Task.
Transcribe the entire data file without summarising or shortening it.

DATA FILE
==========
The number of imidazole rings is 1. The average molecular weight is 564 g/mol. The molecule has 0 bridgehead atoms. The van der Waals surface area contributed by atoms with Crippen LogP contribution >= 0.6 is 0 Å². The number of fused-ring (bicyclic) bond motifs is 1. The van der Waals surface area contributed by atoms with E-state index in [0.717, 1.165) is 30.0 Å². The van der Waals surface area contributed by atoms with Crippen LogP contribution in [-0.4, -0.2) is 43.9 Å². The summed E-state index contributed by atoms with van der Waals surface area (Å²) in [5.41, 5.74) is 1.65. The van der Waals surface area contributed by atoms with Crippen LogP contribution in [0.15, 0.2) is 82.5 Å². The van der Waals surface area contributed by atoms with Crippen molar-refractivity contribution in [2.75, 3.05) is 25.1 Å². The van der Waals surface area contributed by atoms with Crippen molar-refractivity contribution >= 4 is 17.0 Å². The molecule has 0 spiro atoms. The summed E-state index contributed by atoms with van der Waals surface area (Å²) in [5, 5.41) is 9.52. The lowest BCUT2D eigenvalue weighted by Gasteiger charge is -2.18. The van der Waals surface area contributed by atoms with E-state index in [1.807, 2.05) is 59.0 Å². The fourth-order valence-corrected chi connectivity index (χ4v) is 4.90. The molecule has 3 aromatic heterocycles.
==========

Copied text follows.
The number of imidazole rings is 1. The average molecular weight is 564 g/mol. The molecule has 0 bridgehead atoms. The van der Waals surface area contributed by atoms with Crippen LogP contribution >= 0.6 is 0 Å². The number of fused-ring (bicyclic) bond motifs is 1. The van der Waals surface area contributed by atoms with E-state index in [0.717, 1.165) is 30.0 Å². The van der Waals surface area contributed by atoms with Crippen LogP contribution in [-0.4, -0.2) is 43.9 Å². The summed E-state index contributed by atoms with van der Waals surface area (Å²) in [5.41, 5.74) is 1.65. The van der Waals surface area contributed by atoms with Crippen LogP contribution in [0.15, 0.2) is 82.5 Å². The van der Waals surface area contributed by atoms with Crippen molar-refractivity contribution in [2.75, 3.05) is 25.1 Å². The van der Waals surface area contributed by atoms with Crippen molar-refractivity contribution >= 4 is 17.0 Å². The molecule has 0 spiro atoms. The summed E-state index contributed by atoms with van der Waals surface area (Å²) in [5, 5.41) is 9.52. The lowest BCUT2D eigenvalue weighted by Gasteiger charge is -2.18. The van der Waals surface area contributed by atoms with E-state index in [1.807, 2.05) is 59.0 Å². The fourth-order valence-corrected chi connectivity index (χ4v) is 4.90. The molecule has 3 aromatic heterocycles.